Scientists of the Warsaw University’s (UW) Chemistry Department discovered a chemical compound 5,000 times more efficient than the strongest painkillers currently available on the market.
If the forthcoming clinical test stage turns out successful, the market will be flooded with a drug capable of smothering neuropathic and acute trauma pain that often accompanies cancer-related diseases.
Discovered by a team of scientists led by professor Aleksandra Misicka-Kęsik of the UW and professor Barbara Przewłocka of the Pharmacology Institute of the Polish Academy of Sciences (PAN), the chemical compound originating from the peptidomimetic family has a bifunctional character.
The first part of the compound affects the opioid receptors, which abates pain reactions. Meanwhile, the second part of the compound influences the fourth melanocortin receptor responsible for emitting the pain-initiating signal. The fact that the compound encompasses both of the above-described features, administration of the painkiller causes the organism to discharge signals that stop and abate the existing pain while silencing the source of the pain.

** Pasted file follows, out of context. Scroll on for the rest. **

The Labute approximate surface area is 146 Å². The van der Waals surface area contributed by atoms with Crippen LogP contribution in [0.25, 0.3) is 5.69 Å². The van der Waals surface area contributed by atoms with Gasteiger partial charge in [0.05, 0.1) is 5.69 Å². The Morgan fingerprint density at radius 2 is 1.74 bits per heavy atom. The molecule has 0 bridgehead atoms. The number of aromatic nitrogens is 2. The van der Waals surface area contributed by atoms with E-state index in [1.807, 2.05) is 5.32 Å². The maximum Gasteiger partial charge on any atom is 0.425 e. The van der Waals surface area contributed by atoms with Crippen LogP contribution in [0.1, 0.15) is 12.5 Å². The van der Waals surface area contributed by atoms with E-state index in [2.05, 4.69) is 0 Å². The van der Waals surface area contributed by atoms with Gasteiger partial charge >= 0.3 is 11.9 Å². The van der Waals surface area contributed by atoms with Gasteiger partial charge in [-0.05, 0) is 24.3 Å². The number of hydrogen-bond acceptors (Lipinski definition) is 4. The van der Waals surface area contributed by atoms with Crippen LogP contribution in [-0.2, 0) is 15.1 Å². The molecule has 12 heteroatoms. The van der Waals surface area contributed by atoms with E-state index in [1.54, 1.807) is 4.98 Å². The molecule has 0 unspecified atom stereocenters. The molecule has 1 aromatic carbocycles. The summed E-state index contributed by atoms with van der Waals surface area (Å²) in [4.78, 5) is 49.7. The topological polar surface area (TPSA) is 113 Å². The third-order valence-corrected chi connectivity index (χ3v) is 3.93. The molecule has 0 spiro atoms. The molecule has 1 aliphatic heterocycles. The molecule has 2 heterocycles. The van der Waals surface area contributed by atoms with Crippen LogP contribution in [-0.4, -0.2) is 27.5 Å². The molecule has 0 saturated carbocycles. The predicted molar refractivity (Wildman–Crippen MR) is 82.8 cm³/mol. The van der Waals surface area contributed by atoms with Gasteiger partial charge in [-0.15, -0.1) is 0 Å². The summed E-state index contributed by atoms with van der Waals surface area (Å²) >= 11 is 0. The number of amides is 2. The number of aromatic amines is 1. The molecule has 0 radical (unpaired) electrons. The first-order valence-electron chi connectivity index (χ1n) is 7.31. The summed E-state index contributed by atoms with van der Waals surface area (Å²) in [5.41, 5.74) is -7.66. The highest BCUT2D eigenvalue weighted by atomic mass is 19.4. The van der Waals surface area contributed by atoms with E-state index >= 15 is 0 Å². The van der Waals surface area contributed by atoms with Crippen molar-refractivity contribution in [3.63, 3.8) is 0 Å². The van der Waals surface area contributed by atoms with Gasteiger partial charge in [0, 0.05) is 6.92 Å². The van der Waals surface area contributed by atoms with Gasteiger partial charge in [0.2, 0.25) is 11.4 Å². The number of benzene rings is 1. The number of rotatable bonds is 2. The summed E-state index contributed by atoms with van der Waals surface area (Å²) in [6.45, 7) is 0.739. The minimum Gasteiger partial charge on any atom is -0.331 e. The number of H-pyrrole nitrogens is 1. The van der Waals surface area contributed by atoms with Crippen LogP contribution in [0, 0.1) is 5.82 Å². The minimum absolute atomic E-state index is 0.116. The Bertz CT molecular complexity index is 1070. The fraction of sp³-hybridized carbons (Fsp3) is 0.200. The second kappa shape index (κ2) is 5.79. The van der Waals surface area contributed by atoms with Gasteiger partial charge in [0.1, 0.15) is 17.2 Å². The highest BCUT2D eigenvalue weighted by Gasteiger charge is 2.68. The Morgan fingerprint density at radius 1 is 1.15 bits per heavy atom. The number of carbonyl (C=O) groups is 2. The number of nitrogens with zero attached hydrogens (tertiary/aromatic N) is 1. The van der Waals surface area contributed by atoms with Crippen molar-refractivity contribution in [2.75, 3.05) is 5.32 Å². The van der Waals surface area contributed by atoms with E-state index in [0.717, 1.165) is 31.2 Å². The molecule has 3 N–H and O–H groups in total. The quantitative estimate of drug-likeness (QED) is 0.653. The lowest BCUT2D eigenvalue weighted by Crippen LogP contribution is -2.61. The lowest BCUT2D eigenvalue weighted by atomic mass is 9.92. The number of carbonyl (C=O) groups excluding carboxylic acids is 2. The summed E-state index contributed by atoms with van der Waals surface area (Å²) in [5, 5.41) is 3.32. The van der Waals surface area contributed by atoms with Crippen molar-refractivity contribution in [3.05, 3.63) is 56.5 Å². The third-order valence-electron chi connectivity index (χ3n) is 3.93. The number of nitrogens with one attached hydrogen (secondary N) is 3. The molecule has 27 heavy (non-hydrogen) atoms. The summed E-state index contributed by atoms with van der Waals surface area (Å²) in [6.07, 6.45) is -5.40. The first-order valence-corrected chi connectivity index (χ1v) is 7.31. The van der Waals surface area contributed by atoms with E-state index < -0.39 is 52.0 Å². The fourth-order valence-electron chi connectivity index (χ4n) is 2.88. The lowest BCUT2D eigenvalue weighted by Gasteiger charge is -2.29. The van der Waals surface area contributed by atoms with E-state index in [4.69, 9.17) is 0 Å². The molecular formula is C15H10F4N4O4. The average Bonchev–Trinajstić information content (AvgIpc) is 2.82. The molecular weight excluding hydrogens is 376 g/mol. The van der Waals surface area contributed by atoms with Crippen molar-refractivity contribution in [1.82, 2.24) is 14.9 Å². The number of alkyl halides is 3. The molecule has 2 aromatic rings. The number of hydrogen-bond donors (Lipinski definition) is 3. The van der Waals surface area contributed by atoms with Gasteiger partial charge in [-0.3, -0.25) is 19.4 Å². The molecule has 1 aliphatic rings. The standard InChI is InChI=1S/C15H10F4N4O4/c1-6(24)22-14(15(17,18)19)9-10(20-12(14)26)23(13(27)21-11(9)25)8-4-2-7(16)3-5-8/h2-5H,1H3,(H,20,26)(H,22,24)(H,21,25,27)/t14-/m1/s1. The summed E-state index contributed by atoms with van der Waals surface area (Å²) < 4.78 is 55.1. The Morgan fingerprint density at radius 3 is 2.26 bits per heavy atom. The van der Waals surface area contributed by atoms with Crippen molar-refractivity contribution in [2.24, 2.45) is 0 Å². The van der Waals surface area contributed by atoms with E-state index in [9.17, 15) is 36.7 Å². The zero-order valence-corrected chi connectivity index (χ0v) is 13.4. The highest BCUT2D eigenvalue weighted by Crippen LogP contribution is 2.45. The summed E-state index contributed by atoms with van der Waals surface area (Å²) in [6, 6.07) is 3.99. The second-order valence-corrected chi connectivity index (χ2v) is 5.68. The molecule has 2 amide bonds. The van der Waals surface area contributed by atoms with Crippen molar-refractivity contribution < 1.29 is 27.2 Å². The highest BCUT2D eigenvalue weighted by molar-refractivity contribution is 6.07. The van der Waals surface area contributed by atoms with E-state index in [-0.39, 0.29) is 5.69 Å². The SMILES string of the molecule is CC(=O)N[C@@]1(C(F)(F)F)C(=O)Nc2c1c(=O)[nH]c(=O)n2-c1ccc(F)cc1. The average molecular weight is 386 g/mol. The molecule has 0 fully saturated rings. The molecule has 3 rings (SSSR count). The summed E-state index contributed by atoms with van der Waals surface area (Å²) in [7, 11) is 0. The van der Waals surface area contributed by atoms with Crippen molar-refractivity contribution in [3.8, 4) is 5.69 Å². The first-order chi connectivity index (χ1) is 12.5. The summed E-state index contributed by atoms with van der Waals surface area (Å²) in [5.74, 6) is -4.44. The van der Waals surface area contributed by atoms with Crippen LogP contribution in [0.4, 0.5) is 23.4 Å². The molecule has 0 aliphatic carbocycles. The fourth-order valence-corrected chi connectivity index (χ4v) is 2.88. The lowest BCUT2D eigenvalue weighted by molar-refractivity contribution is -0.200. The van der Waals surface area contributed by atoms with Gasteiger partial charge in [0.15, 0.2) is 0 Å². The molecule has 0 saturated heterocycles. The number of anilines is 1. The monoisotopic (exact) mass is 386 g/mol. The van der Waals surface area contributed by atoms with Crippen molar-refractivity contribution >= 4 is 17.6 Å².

“It is a huge advantage over the currently available painkillers because all of them trigger only one of the two effects, never both of them,” said team-member doctor Rafał Wieczorek.
Unlike morphine, this painkiller is not only stronger but may also be less addictive, due to the fact that possibly only a small dose is required to entirely eliminate pain for a long period of time, even if the source of the pain comes from damaged and irritated nerves.
Currently, advanced works on the commencement of the first clinical test phase are ongoing. The drug was submitted to assessment for being liable to unitary patent protection in Poland and selected countries in the world.
“The discovery has immense commercial potential,” said doctor Rober Dwiliński of the UW, adding that “the drug… would be a salvation for people struggling with severe pains.”
The research programme received PLN 12.6 mln (EUR 2.95 mln) from the National Research and Development Centre (NCBiR).